Supreme Court of MinnesotaNov 16, 1979
285 N.W.2d 684 (Minn. 1979)

Cases citing this document

How cited

  • State v. Graham

    The issue presented here is analagous to that addressed by the supreme court in State v. Tibbets, 281 N.W.2d…

  • People v. West

    We therefore construe the term "sexual contact" in section 18-3-401(4), 8 C.R.S. (1978), to mean the…

4 Citing cases

Summaries written by judges


  • holding that "reasonably construed" language, found in statute, should not be included in jury instruction because it unconstitutionally dilutes state's burden of proof on intent issue

    Summary of this case from State v. Pierce

No. 50516.

November 16, 1979.

Appeal from the District Court, Olmsted County, Daniel F. Foley, J.

Elkins Youngquist and Steven C. Youngquist, Rochester, for defendant-appellant.

Warren Spannaus, Atty. Gen., Thomas L. Fabel, Deputy Atty. Gen., Richard D. Hodsdon, Sp. Asst. Atty. Gen., St. Paul, Dewayne P. Mattson, County Atty., and Raymond F. Schmitz, Asst. County Atty., Rochester, for plaintiff-respondent.

Considered and decided by the court en banc without oral argument.

This is a prosecution of defendant for criminal sexual conduct in the second degree, Minn.Stat. § 609.343(a) (1978), specifically, for engaging in "sexual contact" with another person where the complainant is under 13 years of age and the actor is more than 36 months older. The district court has certified to this court for pretrial decision pursuant to R. 29.02, subd. 4, R.Crim.P., a question whether Minn.Stat. § 609.341, subd. 11 — which, in defining sexual contact" as including certain specified nonconsensual touchings, uses the qualifying phrase "if the acts can reasonably be construed as being for the purpose of satisfying the actor's sexual or aggressive impulses" — is unconstitutional and, if so, whether the statute must therefore be struck down as void rather than given a saving interpretation or construction. The district court, while denying the defense motion to dismiss and stating his intent to instruct in the manner ordered in State v. Tibbetts, 281 N.W.2d 499 (Minn. 1979), certified the issue as important and doubtful. We affirm the order denying the motion to dismiss and remand for trial.

Recently, in State v. Tibbetts, supra, we reversed the convictions of a defendant for second and fourth degree criminal sexual conduct, which are offenses involving "sexual contact," and granted a new trial on the ground that the instruction of the trial court, which included the previously alluded to qualifying phrase taken from § 609.341, subd. 11, had the effect of obscuring and diluting the requirement of proof beyond a reasonable doubt. In doing so, we stated as follows:

By instructing the jury that "the touching could reasonably be construed as being for the purpose of satisfying the defendant's sexual impulses" the degree of proof was shifted from acts which must be proved beyond a reasonable doubt to acts which could reasonably be construed or interpreted to be for an improper purpose. In ordinary parlance the use of the word "could" means something which is "possible", here suggesting to a jury that it had the right to convict if it found that an improper purpose was only one of several reasonable alternatives. It was tantamount to charging that if this purpose could reasonably be inferred, to reach a verdict of guilty the jury need not exclude other reasonable inferences which might lead to an opposite conclusion. In other words, by failing to charge that proof of guilt must be beyond a reasonable doubt and by charging instead that it could merely be a reasonable construction of the evidence the protection afforded an accused is emasculated and the jury is invited to select one of several possible conclusions if each of them can be logically supported.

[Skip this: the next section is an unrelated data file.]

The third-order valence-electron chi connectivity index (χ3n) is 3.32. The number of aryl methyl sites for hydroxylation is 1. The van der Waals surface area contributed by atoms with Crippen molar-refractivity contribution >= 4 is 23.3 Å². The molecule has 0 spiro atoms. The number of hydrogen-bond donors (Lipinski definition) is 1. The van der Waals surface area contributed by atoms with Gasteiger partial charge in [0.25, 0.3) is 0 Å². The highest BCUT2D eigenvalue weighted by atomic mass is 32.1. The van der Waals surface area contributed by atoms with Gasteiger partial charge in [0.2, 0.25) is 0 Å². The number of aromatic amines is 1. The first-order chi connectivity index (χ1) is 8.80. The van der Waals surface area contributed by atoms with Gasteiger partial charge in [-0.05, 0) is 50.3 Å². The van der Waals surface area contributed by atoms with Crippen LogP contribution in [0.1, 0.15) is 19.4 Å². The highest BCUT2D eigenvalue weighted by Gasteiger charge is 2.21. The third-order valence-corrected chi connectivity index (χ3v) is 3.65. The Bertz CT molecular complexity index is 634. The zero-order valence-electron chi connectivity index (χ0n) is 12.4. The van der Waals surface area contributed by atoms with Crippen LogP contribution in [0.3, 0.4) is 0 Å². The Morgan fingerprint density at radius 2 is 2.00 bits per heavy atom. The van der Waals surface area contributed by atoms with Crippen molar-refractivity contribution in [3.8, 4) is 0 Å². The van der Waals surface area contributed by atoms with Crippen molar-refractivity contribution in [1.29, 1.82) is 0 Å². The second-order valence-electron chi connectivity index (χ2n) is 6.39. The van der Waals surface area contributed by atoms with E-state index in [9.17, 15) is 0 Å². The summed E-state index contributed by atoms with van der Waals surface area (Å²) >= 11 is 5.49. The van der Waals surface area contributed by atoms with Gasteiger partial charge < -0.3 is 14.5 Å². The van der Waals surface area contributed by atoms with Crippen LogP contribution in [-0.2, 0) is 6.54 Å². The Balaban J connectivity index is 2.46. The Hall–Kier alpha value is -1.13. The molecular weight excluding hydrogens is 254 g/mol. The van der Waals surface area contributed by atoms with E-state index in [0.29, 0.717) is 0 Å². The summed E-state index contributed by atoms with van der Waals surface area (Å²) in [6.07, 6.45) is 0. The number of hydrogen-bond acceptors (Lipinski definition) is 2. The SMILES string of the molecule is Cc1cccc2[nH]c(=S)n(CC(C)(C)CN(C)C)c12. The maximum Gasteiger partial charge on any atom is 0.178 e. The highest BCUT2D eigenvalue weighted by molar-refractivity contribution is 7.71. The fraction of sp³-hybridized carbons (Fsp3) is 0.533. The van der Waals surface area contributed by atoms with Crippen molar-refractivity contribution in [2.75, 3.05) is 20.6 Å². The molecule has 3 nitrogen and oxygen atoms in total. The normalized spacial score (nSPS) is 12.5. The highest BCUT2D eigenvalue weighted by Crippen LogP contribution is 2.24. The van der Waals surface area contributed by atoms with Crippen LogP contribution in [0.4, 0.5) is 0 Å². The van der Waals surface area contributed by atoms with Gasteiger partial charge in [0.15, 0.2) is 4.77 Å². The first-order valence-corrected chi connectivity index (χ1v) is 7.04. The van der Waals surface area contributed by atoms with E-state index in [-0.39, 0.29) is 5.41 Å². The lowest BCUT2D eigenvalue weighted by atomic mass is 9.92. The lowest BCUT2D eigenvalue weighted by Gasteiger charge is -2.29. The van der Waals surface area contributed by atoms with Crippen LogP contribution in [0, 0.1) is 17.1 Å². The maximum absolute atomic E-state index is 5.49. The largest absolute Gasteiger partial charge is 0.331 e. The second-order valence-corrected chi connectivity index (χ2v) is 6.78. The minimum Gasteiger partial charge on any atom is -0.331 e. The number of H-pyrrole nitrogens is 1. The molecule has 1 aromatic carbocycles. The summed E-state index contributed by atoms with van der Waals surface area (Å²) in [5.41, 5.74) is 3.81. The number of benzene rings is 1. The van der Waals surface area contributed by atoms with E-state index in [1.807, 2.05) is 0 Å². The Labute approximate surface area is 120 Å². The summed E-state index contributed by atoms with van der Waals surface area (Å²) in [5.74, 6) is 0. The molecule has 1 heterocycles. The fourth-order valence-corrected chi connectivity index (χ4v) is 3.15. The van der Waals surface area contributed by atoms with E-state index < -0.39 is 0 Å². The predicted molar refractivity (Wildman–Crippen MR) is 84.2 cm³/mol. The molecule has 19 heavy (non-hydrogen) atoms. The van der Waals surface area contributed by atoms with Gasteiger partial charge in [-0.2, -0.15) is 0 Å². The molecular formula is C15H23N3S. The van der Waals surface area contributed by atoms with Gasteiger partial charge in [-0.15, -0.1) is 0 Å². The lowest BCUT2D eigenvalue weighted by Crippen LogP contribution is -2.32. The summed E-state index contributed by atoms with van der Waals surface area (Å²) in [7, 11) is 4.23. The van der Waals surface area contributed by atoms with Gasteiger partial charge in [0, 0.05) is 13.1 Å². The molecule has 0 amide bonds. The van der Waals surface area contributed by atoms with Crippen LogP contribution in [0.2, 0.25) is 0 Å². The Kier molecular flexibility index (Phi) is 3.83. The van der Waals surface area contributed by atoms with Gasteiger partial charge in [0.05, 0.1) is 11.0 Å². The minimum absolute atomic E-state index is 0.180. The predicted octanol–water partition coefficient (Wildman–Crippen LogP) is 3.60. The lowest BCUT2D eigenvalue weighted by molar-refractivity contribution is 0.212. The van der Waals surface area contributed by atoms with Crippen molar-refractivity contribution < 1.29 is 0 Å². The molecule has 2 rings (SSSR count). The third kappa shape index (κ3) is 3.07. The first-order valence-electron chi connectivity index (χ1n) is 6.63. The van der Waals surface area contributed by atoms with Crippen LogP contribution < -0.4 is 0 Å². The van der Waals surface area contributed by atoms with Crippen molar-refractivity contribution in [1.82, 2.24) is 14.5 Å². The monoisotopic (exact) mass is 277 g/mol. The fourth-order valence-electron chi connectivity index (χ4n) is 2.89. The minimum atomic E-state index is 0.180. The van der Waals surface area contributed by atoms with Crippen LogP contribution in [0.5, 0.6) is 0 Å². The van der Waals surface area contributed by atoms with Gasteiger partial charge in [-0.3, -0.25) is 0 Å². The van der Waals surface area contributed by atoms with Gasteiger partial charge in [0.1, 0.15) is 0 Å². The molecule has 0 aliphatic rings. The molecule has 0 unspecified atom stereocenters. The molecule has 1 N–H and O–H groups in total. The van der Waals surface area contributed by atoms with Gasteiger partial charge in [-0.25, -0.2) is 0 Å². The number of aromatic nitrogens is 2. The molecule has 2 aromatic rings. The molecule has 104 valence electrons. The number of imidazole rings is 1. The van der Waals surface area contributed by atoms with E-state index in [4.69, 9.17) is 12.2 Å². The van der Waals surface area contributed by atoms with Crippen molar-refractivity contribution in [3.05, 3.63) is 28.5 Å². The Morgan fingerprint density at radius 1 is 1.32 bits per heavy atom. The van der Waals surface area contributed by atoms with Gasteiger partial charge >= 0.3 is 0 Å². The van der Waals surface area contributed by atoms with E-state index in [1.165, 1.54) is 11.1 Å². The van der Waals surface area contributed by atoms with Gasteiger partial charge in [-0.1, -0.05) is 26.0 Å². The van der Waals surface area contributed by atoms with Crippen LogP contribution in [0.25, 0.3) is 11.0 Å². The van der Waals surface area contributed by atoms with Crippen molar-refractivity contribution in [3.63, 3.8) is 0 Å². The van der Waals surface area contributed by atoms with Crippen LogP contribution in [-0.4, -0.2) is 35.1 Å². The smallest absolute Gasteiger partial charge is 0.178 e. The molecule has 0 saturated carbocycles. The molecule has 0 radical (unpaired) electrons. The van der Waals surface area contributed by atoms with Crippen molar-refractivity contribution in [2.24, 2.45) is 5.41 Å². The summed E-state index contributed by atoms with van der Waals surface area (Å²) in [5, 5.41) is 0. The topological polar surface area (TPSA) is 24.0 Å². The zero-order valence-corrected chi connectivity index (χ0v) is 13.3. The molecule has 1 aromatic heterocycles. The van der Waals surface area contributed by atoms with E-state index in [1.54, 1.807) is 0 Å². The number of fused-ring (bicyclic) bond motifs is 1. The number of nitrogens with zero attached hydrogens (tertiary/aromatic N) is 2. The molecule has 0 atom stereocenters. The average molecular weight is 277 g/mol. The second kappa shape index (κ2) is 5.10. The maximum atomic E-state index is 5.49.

* * * * * *

In preparing proposed jury instruction guides for criminal cases, the Minnesota District Judges Association Committee was alert to the constitutional problems which might result from using the statutory language in charging the jury. Accordingly, the committee omitted the statutory words "if the acts can reasonably be construed" with the following caveat:

" * * * Although the statute provides that sexual contact exists 'if the acts can reasonably be construed as being for the purpose of satisfying the actor's sexual or aggressive impulses' (emphasis supplied), the decisions of the United States Supreme Court in Mullaney v. Wilbur, 421 U.S. 684, 95 S.Ct. 1881, 44 L.Ed.2d 508 (1975) and Patterson v. New York, 432 U.S. 197, 97 S.Ct. 2319, 53 L.Ed.2d 281 (1977), seem to require that this element be proved beyond a reasonable doubt." Minnesota Jury Instruction Guide, CRIMJIG 12.08, note 1.

The defendant is entitled to a new trial in which the jury is to be instructed that the state has the burden of proving beyond a reasonable doubt that defendant's acts were for the purpose of satisfying his sexual or aggressive impulses without including the offensive language to which we have referred. 281 N.W.2d 500.

Defendant contends that § 609.341, subd. 11, must be struck down as being completely void rather than saved by simply omitting the offending language from the jury instruction. We implicitly rejected this approach in Tibbetts, and we now do so explicitly for the reason that the statute, as construed by this court, does not infringe upon defendant's right not to be convicted on proof less than proof beyond a reasonable doubt.

Remanded for trial.